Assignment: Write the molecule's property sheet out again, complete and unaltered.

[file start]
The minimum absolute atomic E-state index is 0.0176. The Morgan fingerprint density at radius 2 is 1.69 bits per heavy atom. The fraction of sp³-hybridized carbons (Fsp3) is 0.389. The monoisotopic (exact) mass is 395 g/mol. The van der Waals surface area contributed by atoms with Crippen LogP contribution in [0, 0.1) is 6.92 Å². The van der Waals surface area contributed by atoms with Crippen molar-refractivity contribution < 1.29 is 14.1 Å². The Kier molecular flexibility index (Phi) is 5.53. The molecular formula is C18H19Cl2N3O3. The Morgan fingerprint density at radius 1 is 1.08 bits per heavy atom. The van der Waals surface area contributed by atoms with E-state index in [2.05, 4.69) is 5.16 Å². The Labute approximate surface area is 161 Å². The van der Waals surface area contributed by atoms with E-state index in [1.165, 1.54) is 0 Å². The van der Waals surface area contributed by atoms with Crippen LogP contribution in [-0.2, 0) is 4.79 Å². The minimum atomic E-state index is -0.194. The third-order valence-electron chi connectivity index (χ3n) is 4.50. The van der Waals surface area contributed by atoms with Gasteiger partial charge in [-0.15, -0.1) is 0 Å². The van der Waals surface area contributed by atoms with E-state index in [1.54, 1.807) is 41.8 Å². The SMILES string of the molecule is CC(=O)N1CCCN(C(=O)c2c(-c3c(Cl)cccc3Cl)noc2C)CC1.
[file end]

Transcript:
The minimum absolute atomic E-state index is 0.0176. The Morgan fingerprint density at radius 2 is 1.69 bits per heavy atom. The fraction of sp³-hybridized carbons (Fsp3) is 0.389. The monoisotopic (exact) mass is 395 g/mol. The van der Waals surface area contributed by atoms with Crippen LogP contribution in [0, 0.1) is 6.92 Å². The van der Waals surface area contributed by atoms with Crippen molar-refractivity contribution < 1.29 is 14.1 Å². The Kier molecular flexibility index (Phi) is 5.53. The molecular formula is C18H19Cl2N3O3. The Morgan fingerprint density at radius 1 is 1.08 bits per heavy atom. The van der Waals surface area contributed by atoms with E-state index in [2.05, 4.69) is 5.16 Å². The Labute approximate surface area is 161 Å². The van der Waals surface area contributed by atoms with E-state index in [1.165, 1.54) is 0 Å². The van der Waals surface area contributed by atoms with Crippen LogP contribution in [-0.2, 0) is 4.79 Å². The minimum atomic E-state index is -0.194. The third-order valence-electron chi connectivity index (χ3n) is 4.50. The van der Waals surface area contributed by atoms with Gasteiger partial charge in [-0.15, -0.1) is 0 Å². The van der Waals surface area contributed by atoms with E-state index in [1.54, 1.807) is 41.8 Å². The SMILES string of the molecule is CC(=O)N1CCCN(C(=O)c2c(-c3c(Cl)cccc3Cl)noc2C)CC1.